and accountability for stakeholders in higher education

    • Authors: Leslin H Charles
      Pages: 47 - 61
      Abstract: Many academic libraries are coping with limited library staff, a burgeoning student population, and constantly evolving curriculum. How can academic librarians ensure that students are receiving a systematic and hierarchical set of information literacy (IL) competencies that will make them agile and adept information seekers and users who can cope with changing modes of information delivery and access? How can they be accountable to students, themselves, and to their institutions? Creating and implementing an information literacy curriculum map (ILCM) can provide a cohesive delivery of IL across the curriculum. A map aligns IL competencies with core courses, specific courses in a discipline, and assessment points. This article will describe the creation and implementation of an ILCM in addressing the needs of stakeholders at colleges and universities. The process of creating and use of the ILCM has facilitated and increased communication among teaching faculty, administrators, and academic librarians at Berkeley College. It has allowed the librarians to be more intentional in their teaching and assessment strategies. Furthermore, an ILCM used in conjunction with an assessment plan has served to make the IL programme and activities more transparent to the institution, thereby ensuring accountability to internal stakeholders and external reviewers.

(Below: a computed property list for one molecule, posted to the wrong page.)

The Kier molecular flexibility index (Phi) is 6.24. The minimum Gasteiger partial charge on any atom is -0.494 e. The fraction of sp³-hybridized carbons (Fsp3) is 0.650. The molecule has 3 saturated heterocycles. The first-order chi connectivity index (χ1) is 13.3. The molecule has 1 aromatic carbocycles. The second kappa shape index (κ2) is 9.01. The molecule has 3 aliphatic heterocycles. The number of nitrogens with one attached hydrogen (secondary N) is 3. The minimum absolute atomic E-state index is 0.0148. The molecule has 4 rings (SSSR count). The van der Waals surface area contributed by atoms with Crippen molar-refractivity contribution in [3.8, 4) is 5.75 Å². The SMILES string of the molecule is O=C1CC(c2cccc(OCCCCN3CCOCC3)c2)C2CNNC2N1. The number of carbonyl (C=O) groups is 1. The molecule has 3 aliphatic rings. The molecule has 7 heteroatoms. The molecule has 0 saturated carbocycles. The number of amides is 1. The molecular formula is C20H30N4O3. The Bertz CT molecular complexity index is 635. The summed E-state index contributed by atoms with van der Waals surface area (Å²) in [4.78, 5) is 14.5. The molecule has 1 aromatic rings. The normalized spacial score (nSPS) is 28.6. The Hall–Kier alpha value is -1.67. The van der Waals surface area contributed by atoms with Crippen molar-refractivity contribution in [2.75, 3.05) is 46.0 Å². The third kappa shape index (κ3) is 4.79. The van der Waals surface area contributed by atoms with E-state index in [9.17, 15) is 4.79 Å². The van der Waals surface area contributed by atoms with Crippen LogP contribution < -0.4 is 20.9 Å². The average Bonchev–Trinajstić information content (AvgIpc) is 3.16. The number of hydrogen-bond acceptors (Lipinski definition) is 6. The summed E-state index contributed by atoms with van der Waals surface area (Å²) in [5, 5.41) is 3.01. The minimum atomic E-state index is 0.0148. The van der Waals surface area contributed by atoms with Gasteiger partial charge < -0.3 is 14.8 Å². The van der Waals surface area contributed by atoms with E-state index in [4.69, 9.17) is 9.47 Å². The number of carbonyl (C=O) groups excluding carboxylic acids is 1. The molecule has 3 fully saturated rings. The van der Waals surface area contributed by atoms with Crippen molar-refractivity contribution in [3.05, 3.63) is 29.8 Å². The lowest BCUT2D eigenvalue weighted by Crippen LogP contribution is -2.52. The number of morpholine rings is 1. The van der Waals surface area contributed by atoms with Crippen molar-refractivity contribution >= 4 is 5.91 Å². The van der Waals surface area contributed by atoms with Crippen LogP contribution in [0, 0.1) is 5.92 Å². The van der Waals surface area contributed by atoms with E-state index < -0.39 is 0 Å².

PubDate: 2015-06-07
      Issue No: Vol. 9, No. 1 (2015)
  • Refining the definition of information literacy: the experience of
           contextual knowledge creation

    • Authors: Marc Forster
      Pages: 62 - 73